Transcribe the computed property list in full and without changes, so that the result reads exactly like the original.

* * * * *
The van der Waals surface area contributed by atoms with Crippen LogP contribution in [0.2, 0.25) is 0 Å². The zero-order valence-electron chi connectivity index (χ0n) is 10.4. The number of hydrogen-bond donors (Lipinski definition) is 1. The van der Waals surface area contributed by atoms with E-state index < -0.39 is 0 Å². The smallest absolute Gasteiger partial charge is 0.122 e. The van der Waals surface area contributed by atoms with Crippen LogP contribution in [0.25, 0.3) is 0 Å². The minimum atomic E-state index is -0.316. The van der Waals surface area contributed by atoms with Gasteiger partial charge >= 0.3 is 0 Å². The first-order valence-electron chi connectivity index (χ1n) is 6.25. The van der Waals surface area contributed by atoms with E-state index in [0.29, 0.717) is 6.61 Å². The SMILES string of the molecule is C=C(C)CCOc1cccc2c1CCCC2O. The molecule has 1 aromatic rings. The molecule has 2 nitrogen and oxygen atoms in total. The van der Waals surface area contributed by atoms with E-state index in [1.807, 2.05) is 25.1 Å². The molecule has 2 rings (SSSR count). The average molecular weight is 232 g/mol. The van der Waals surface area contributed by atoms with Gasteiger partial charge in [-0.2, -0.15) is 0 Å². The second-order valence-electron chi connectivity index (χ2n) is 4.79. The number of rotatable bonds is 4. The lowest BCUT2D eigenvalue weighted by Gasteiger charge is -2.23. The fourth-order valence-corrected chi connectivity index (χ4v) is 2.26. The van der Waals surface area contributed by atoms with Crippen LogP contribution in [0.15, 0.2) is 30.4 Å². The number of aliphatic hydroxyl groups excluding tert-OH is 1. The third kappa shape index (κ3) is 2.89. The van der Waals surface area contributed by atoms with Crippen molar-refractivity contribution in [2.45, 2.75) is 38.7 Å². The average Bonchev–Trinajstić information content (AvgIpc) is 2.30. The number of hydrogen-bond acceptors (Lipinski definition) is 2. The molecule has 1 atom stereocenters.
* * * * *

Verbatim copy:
The van der Waals surface area contributed by atoms with Crippen LogP contribution in [0.2, 0.25) is 0 Å². The zero-order valence-electron chi connectivity index (χ0n) is 10.4. The number of hydrogen-bond donors (Lipinski definition) is 1. The van der Waals surface area contributed by atoms with E-state index < -0.39 is 0 Å². The smallest absolute Gasteiger partial charge is 0.122 e. The van der Waals surface area contributed by atoms with Crippen LogP contribution in [0.25, 0.3) is 0 Å². The minimum atomic E-state index is -0.316. The van der Waals surface area contributed by atoms with Gasteiger partial charge >= 0.3 is 0 Å². The first-order valence-electron chi connectivity index (χ1n) is 6.25. The van der Waals surface area contributed by atoms with E-state index in [0.29, 0.717) is 6.61 Å². The SMILES string of the molecule is C=C(C)CCOc1cccc2c1CCCC2O. The molecule has 1 aromatic rings. The molecule has 2 nitrogen and oxygen atoms in total. The van der Waals surface area contributed by atoms with E-state index in [1.807, 2.05) is 25.1 Å². The molecule has 2 rings (SSSR count). The average molecular weight is 232 g/mol. The van der Waals surface area contributed by atoms with Gasteiger partial charge in [-0.2, -0.15) is 0 Å². The second-order valence-electron chi connectivity index (χ2n) is 4.79. The number of rotatable bonds is 4. The lowest BCUT2D eigenvalue weighted by Gasteiger charge is -2.23. The fourth-order valence-corrected chi connectivity index (χ4v) is 2.26. The van der Waals surface area contributed by atoms with Crippen LogP contribution in [0.15, 0.2) is 30.4 Å². The number of aliphatic hydroxyl groups excluding tert-OH is 1. The third kappa shape index (κ3) is 2.89. The van der Waals surface area contributed by atoms with Crippen molar-refractivity contribution in [2.45, 2.75) is 38.7 Å². The average Bonchev–Trinajstić information content (AvgIpc) is 2.30. The number of hydrogen-bond acceptors (Lipinski definition) is 2. The molecule has 1 atom stereocenters.